From The Herald, Thursday 23 April 2009
By Brian Currie
Scotland must fight its corner if it is to secure a high-speed cross-border rail link, MSPs have been told.
They overwhelmingly backed a report by Holyrood's Transport Committee which said any development of a high-speed network across the UK must include Scotland from the outset.
SNP MSP Rob Gibson highlighted The Herald's campaign to improve rail services, contrasting failings highlighted in reports with the "step-change" travellers experienced when using Eurostar.
Green MSP Patrick Harvie, the committee convener, told Parliament the UK had been left behind by other European countries which invested heavily in their rail networks during the 1980s and 90s.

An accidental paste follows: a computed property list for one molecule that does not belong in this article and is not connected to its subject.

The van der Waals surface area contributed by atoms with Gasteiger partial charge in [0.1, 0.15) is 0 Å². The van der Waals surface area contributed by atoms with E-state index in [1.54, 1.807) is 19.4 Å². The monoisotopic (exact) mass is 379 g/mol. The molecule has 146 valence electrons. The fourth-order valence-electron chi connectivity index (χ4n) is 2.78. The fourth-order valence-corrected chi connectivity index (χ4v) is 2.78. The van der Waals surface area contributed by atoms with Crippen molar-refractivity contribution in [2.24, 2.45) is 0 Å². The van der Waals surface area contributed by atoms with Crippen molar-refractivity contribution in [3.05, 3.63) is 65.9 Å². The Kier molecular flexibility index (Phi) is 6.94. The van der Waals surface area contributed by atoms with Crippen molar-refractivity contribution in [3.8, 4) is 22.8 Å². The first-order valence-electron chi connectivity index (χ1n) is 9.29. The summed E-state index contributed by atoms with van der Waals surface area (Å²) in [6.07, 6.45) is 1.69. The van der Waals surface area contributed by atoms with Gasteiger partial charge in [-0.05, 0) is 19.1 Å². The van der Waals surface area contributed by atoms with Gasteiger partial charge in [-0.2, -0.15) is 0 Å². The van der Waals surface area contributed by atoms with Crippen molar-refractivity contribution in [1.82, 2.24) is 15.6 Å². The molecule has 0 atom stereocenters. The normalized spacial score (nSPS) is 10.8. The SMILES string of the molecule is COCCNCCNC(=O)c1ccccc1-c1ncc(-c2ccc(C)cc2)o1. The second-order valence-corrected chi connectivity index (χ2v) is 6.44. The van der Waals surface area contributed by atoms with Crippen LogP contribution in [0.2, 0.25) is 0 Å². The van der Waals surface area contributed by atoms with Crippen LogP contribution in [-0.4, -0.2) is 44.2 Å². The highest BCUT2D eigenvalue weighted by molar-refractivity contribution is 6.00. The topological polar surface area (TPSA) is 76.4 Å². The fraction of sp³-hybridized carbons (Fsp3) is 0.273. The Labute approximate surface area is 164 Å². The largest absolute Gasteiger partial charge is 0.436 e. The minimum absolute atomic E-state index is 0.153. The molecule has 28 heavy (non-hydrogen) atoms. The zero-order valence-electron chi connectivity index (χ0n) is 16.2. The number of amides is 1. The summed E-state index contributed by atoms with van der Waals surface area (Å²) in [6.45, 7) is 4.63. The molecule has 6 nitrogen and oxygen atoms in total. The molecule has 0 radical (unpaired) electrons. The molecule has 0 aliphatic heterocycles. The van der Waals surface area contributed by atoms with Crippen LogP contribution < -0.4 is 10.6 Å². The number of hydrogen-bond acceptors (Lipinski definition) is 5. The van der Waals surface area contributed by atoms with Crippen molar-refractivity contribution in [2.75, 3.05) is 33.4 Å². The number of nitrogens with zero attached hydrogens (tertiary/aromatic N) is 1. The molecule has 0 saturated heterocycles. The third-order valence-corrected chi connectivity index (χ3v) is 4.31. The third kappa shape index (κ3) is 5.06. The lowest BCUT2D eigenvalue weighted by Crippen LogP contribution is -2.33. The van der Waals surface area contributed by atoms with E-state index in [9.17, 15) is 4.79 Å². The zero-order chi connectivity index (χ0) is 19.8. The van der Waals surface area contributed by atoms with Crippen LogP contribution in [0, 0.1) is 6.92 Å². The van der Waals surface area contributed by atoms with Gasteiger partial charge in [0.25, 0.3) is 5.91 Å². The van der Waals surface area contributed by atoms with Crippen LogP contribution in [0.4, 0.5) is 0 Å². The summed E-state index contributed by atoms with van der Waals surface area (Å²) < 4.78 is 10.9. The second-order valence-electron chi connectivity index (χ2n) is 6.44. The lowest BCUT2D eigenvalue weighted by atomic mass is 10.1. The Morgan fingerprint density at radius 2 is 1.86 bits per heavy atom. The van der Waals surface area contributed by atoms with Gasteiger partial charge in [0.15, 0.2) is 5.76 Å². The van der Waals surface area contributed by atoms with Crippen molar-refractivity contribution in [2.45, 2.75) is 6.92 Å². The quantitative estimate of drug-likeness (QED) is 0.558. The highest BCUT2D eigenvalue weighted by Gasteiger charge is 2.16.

He welcomed a recent announcement by UK Transport Secretary Geoff Hoon that a company would be set up to look at future rail travel, beginning with a link between London and the West Midlands. However, he warned: "It is essential that Scotland begins to fight its own corner, very clearly making the case that if high-speed rail is going to be built, it should be built all the way making the maximum possible gain in journey times."
He said a strong business case and political consensus should be built up around the concept to ensure it benefited Scotland. "We need those systems to be capable of withstanding several changes of government, both at UK and Scottish level to maintain the momentum and make sure that the idea becomes a reality," he added.
Labour's transport spokesman Des McNulty said Scotland had more to gain from high-speed rail than almost any other part of the UK.
"It's our access to the south east of England and through the south east to continental Europe and other places. It's absolutely crucial for us."